Distributed Diagnosis, Prognosis and Recovery for Complex Systems

Award Information
Agency:
National Aeronautics and Space Administration
Branch
n/a
Amount:
$99,876.00
Award Year:
2010
Program:
STTR
Phase:
Phase I
Contract:
NNX10CF50P
Award Id:
95628
Agency Tracking Number:
090143
Solicitation Year:
n/a
Solicitation Topic Code:
T1
Solicitation Number:
n/a
Small Business Information
100 N.E. Loop 410, Suite 520, San Antonio, TX, 78216
Hubzone Owned:
N
Minority Owned:
N
Woman Owned:
N
Duns:
193786014
Principal Investigator:
David Kortenkamp
Principal Investigator
(281) 461-7884
korten@traclabs.com
Business Contact:
David Kortenkamp
Business Official
(281) 461-7884
Research Institute:
Vanderbilt University

2301 Vanderbilt Place Station B #7749
Nashville, TN, 37235
(615) 322-3979
Nonprofit college or university
Abstract
Complex space systems such as lunar habitats generate huge amounts of data. For example, the International Space Station (ISS) has over 250,000 individually identified pieces of low-level telemetry and commands. Innovative algorithms for collecting and analyzing this data are leading to new technologies for managing large, complex and distributed systems. Lunar habitats will have multiple interacting subsystems that govern their behavior and performance. Assessing the health of the different subsystems and their effect on the overall system will be crucial to effective and safe control and operation of lunar habitats. There are three complementary approaches to diagnosis, prognosis, and recovery: 1) model-based approaches that rely on a priori models of the systems; 2) data-driven approaches that mine sensor and command data using machine learning and statistical methods; and 3) procedure-driven approaches that perform system tests and branch on the results until a root cause is found and a recovery strategy executed. We are proposing to build a comprehensive and integrated approach to fault diagnosis, prognosis and recovery that combines all three of these approaches emphasizing their strengths and negating their weaknesses. The resulting system will monitor spacecraft systems, detect and diagnose failures and respond to mitigate those failures.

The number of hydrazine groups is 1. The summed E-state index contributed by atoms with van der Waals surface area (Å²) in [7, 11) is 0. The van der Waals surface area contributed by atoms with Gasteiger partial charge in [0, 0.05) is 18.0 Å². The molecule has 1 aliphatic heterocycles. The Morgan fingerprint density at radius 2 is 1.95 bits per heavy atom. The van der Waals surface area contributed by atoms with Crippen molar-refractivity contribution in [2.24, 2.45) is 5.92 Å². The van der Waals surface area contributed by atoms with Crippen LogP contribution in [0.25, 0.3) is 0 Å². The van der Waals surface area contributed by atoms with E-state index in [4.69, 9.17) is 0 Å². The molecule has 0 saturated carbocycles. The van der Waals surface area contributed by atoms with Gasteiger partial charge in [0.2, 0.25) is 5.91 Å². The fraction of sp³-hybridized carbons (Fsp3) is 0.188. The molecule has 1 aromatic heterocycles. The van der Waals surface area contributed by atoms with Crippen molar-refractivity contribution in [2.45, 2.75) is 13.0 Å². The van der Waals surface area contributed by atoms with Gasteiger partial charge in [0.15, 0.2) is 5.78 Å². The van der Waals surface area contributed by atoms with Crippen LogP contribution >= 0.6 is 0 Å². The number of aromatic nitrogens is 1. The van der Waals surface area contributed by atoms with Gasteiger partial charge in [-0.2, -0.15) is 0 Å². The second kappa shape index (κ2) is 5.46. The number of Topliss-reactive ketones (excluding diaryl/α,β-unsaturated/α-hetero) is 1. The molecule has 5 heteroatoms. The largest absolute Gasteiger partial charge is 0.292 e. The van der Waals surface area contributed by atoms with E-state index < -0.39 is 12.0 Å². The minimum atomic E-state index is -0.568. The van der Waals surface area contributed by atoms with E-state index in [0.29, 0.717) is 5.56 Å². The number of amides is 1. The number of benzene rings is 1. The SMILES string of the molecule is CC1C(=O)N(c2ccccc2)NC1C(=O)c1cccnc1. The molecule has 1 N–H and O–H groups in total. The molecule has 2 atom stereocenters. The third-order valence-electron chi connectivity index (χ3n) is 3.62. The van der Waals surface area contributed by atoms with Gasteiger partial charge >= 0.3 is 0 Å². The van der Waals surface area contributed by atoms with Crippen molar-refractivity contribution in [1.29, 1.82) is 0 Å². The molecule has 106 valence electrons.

* information listed above is at the time of submission.

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